“The difficulty of Occidental appreciation of Chinese politeness, is that we have in mind such ideas as are embodied in the definition which affirms that “politeness is real kindness, kindly expressed." So it may be in the view of a civilization which has learned to regard the welfare of one as (theoretically) the welfare of all, but in China politeness is nothing of this sort. It is a ritual of technicalities, which like all technicalities, are important, not as the indices of a state of mind or of heart, but as individual parts of a complex "whole. The whole theory and practice of the Use of honorific terms so bewildering, not to say maddening to the Occidental, is simply that these expressions help to keep in view those fixed relations of graduated superiority, which are regarded as essential to the conservation of society. They also serve as lubricating fluids, as already remarked, to smooth human intercourse. Each antecedent has its consequent, and each consequent its antecedent, and when both antecedent and consequent are in the proper place, everything goes on well. It is like a game of chess in which the first party observes, “I move my insignificant King's pawn, two squares." To which his companion responds, “I move my humble King's pawn, in the same manner." His antagonist then announces, “I attack your honourable King's pawn, with my contemptible King's knight, to his King's bishop's third," and so on through the game. -The game is not affected by the employment of the adjectives, but just as the chess-player who should be unable to announce his next move would make himself ridiculous, by attempting what he does not understand, so the Chinese who should be ignorant of the proper ceremonial reply to any given move, is the laughing-stock of everyone, because in the case of the Chinese, the adjectives are the game itself, and not to know them, is to know nothing.
Problems with 19th Century Chinese Politeness: Rigidity and Adherence to Rules
Arthur Henderson Smith wrote in “Chinese Characteristics”: “At the same time, the rigidity of Chinese etiquette varies directly as the distance from the centres at which it is most essential, and when one gets among rustics, though there is the same appreciation of its necessity, there is by no means the familiarity with the detailed requirements, which is found in an urban population. But it must at the same time be admitted that there are very few Chinese who do not know the proper thing to be done at a given time, incomparably better than the most cultivated foreigner who, as compared with them, is a mere infant in arms; generally, unless he has had a long preliminary experience, filled with secret terror, lest he should make a wrong move, and thus betray the superficial nature of his knowledge. It is this evident and self-confessed incapacity to comply with the very alphabet of Chinese ceremonial politeness, which makes the educated classes of China look with such undisguised (and not unnatural) contempt, on the "Barbarians," who do not understand "the round and the square," and who, even when they have been made acquainted with the beauties of the usages of polite life, manifest such disdainful indifference, as well as such invincible ignorance.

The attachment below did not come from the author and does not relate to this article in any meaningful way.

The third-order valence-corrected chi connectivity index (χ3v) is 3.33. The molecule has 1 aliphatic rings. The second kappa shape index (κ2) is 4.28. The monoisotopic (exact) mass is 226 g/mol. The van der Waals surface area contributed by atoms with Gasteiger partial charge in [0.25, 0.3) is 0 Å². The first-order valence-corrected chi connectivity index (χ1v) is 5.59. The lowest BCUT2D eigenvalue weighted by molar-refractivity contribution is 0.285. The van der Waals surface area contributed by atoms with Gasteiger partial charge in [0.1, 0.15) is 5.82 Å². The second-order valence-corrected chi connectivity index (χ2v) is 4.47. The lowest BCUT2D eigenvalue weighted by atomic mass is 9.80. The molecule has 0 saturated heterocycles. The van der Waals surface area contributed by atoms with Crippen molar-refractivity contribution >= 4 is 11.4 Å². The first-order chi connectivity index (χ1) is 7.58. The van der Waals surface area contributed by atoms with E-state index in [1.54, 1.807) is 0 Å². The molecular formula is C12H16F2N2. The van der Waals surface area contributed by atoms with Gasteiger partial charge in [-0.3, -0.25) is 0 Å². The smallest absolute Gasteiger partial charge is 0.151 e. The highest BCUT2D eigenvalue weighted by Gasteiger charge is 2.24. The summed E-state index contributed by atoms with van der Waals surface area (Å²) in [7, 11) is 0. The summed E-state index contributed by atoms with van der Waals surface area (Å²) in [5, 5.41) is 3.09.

“Politeness has been likened to an air-cushion. There is nothing in it, but it eases the jolts wonderfully. At the same time it is only fair to add that the politeness which the Chinese exercises to the foreigner (as well as much of that which he displays to his own people) is oftener prompted by a desire to show that he really understand the proper moves to be made, than by a wish to do that which will be agreeable to the wishes of his guest. He insists on making a fire, which you do not want, in order to steep a cup of tea for you, which you detest, and in sodoing, fills your eyes with smoke In the same manner the rural host, who thinks it is his duty to have the humble apartment in which you are to be lodged, swept and (figuratively) garnished, postpones this process until you have already arrived, and despite your entreaties to desist, he will not, though he put your eyes out with the dust of. ages which he raises. The Book of Rites teaches, perhaps, that a room shall be swept, and swept it shall be, whatever the agonies of the traveller in the process.
The same rule holds at feasts, those terrors of the uninitiated (and not seldom of the too initiated), where the zealous host is particular to pile on your plate the things that it is good for you to like, regardless of the fact that you do not want them, and cannot swallow a morsel of them. So much the worse for you, he seems to say, but of one thing he is sure, he will not be lacking in his part. No one shall be able to accuse him of not having made the proper moves at the proper times. If the foreigner does not know the game, that is his own affair, not that of the host.